Thursday, April 11, 2013

Don't Expect Any Child Support, Lady

Since this appears to be a week of classics, I thought I'd cover something a little more cerebral.  There's no gore, no on-screen kills, nothing that would satisfy your average gorehound AND it's an INCREDIBLY slow burn so I'm not even sure it would hold the attention of today's young audience.  And it's a personal favorite.

In 1968, Roman Polanski (pre-statutory rape) directed the sublime and waif-like Mia Farrow (pre-Woody Allen and HIS freaky Asian adopted daughter shit) and John Cassavetes in Rosemary's Baby.  An adaptation of Ira Levin's bestselling novel of the Anti-Christ. 

It starts with sweet, naive housewife Rosemary and her husband moving into the Bramford, an old but charming apartment building in New York (actually, the Dakota, which is infamous for being the location of John Lennon's murder).  Of course, the first people they meet are the Castevets (Ruth Gordon and Sydney Blackmer) who are nosey as fuck but seem nice.

She's watching you.
Always watching.

Rosemary makes another friend with a necklace that smells funny but she decides to take a nosedive off of the building which is all sad and shit.

So, then, the creepy, old people invite the couple to dinner.  Over Dessert, Rosemary passes out and then she has awful, awful sex dreams and wakes up naked and covered in scratches.  Her husband tells her "Oh, it's OK, honey.  I just raped you while you were unconscious because I REEEEEALLY want a baby." (I'm paraphrasing.)

Turns out it worked and her due date is June 6th, 1966.  Coinkeedink?  Not a fuckin' chance.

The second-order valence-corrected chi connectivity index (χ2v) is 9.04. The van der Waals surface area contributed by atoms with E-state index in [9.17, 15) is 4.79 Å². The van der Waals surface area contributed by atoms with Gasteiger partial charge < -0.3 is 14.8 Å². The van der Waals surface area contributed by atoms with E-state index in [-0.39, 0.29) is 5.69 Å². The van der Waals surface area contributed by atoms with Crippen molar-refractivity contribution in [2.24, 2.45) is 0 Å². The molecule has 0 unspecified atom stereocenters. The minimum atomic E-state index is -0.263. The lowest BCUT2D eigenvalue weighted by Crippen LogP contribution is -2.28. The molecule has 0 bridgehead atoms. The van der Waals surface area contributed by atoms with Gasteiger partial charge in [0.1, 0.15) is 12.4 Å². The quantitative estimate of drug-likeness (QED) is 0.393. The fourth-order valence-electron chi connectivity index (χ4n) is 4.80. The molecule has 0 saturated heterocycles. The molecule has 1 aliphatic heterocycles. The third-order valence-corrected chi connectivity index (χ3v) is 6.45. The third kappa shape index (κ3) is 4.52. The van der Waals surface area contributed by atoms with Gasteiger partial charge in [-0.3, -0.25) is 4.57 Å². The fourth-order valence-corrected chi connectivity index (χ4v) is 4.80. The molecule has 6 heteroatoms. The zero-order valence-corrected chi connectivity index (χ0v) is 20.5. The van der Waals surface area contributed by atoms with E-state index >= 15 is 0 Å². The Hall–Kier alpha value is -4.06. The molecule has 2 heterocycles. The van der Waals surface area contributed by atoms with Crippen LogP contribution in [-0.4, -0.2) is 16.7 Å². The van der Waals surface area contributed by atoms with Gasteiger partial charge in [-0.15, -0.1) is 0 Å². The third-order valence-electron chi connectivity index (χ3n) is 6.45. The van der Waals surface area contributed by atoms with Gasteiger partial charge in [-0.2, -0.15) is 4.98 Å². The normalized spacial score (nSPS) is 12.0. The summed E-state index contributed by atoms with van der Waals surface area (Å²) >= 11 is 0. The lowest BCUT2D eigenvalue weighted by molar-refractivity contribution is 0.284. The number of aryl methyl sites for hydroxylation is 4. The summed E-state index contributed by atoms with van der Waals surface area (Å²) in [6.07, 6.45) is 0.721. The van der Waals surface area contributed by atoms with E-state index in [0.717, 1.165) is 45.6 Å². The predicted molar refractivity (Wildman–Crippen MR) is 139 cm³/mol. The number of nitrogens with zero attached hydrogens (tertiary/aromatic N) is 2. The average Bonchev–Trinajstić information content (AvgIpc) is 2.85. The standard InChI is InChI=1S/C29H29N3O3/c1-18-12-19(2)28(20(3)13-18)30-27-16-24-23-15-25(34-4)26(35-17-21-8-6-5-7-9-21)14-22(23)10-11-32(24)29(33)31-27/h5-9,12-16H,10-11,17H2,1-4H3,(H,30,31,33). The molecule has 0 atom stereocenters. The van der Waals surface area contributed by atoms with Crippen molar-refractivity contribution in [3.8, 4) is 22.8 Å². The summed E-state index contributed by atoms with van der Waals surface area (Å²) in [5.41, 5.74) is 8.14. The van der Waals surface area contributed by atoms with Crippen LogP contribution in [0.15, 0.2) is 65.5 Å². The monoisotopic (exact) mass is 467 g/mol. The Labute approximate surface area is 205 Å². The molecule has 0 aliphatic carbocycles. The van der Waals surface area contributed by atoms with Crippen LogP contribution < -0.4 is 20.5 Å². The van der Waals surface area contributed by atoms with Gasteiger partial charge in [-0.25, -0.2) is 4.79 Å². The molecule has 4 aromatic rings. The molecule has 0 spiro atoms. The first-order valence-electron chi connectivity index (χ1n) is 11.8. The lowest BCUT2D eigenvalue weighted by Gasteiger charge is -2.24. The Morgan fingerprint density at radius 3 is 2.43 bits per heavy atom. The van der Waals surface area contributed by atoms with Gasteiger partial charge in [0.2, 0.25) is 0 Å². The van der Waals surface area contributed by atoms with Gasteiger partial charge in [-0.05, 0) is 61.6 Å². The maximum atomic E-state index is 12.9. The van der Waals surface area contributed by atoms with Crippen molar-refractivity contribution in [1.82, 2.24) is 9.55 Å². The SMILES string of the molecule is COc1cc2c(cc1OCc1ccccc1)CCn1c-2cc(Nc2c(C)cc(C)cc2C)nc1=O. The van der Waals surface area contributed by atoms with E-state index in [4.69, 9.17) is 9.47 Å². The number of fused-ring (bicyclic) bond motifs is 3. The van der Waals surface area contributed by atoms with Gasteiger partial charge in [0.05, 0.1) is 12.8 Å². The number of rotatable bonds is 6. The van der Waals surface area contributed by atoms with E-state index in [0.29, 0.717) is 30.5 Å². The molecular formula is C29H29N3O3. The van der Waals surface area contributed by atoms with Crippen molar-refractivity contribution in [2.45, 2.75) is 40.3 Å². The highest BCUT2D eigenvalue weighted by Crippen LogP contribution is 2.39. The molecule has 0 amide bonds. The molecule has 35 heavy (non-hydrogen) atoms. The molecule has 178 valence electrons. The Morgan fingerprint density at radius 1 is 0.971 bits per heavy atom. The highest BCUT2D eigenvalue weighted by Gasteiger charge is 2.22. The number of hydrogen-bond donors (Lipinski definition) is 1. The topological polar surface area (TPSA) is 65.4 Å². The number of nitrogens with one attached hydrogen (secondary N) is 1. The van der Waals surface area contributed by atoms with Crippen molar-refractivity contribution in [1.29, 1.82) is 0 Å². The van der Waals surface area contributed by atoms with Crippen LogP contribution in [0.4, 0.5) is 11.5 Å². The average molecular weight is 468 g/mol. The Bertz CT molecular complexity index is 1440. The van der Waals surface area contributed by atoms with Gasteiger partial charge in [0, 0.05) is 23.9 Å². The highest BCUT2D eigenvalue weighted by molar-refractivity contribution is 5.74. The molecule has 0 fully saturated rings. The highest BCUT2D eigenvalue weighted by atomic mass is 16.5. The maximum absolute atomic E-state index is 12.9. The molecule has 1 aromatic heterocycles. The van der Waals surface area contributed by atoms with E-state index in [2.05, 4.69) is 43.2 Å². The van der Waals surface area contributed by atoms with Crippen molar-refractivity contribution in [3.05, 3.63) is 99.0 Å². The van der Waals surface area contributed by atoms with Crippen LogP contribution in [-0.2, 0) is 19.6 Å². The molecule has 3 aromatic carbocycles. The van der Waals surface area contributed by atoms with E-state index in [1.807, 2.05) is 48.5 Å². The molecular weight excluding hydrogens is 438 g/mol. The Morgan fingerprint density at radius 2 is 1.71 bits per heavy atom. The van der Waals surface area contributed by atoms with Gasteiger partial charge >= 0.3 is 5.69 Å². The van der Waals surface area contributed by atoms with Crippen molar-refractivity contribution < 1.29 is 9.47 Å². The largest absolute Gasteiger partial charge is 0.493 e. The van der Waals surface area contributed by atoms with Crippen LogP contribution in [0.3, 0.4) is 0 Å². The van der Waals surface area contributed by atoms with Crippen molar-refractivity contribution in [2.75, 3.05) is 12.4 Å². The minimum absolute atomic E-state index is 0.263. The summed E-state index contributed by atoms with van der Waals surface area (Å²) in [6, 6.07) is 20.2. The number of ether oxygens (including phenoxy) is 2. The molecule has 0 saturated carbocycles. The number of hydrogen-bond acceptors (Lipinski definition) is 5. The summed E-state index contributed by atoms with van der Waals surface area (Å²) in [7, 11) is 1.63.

Call the police, bitch.  Yo' man done you wrong.

She chooses an obstetrician on a friend's recommendation but the creepy, old neighbors insist that she see THEIR guy, even though it's patently obvious that Minnie hasn't had the cobwebs swept from her cooch in a few decades.  And she listens to them.  Because she wants to be an all-natural hippie.  This drink the doc makes her take is better than vitamins, or so they say.  Tannis root...  That doesn't sound suspicious.  And for the first 3 months of pregnancy she drops a shitload of weight and craves raw meat.  Raw.  Meat.  I'd be getting a second opinion.  And she does.  Because she's naive but she's not stupid.  Well, mostly not stupid.

The second opinion doc decides to investigate and is about to release his findings to Rosemary when he slips into a coma.  Just before he dies, though, he gives a book to his secretary to give to Rosemary.

It's all about this guy.  YAY!

So, blah, blah, blah, things happen, Rosemary gets suspicious of her neighbors and her husband (something she probably should have done a while ago), she tries to fight back but they manage to get to her and deliver the baby on time.  They tell her it died but she can hear it crying.  She goes in all ready to find creepy people ready to kill her kid but then she looks at the kid and "His eyes... WHAT HAVE YOU DONE TO HIS EYES!?!"

Step away from my kid, bitches.

Like I said, this is an INTENSELY slow burn and that was kind of expected for any psychological thriller in the 60s.  Polanski was known for it, in particular.  This movie couldn't be made today and that's kind of awesome.

Oh, they've TRIED to do it.  The lackluster Blessed comes to mind immediately and it was OK but not great.  THIS is pretty much the penultimate "I Had Satan's Baby" movie.  The Omen was more about the kid after it was born.  This was about the hell the mother was put through.

Obviously, this movie shines a laser pointer on the general fears that women face during pregnancy.  "What if I'm doing something wrong?"  "What if I screw this child up for life?"  "Why am I bringing a child into an overpopulated world?"  "How do I get my hair to look that cute?"  "What if I'm giving birth to the next Hitler?"  And considering that this came out shortly after the Thalidomide deal, "What if I'm having a flipper baby?"  All valid questions and the reason why I suggest every pregnant lady, ever, watch this flick.  Not to make them question themselves but to realize that those fears are valid but not really to be dwelled upon, plus, there's always somebody that has it worse than you.

Because this is a classic, I LOVE watching it but because it's so slow-paced, I really have to be in the mood for it.  It's a long one, too, at 2 Hours 17 minutes.  I say make the popcorn in bucketfuls and settle in.  This is a bumpy ride.

No comments:

Post a Comment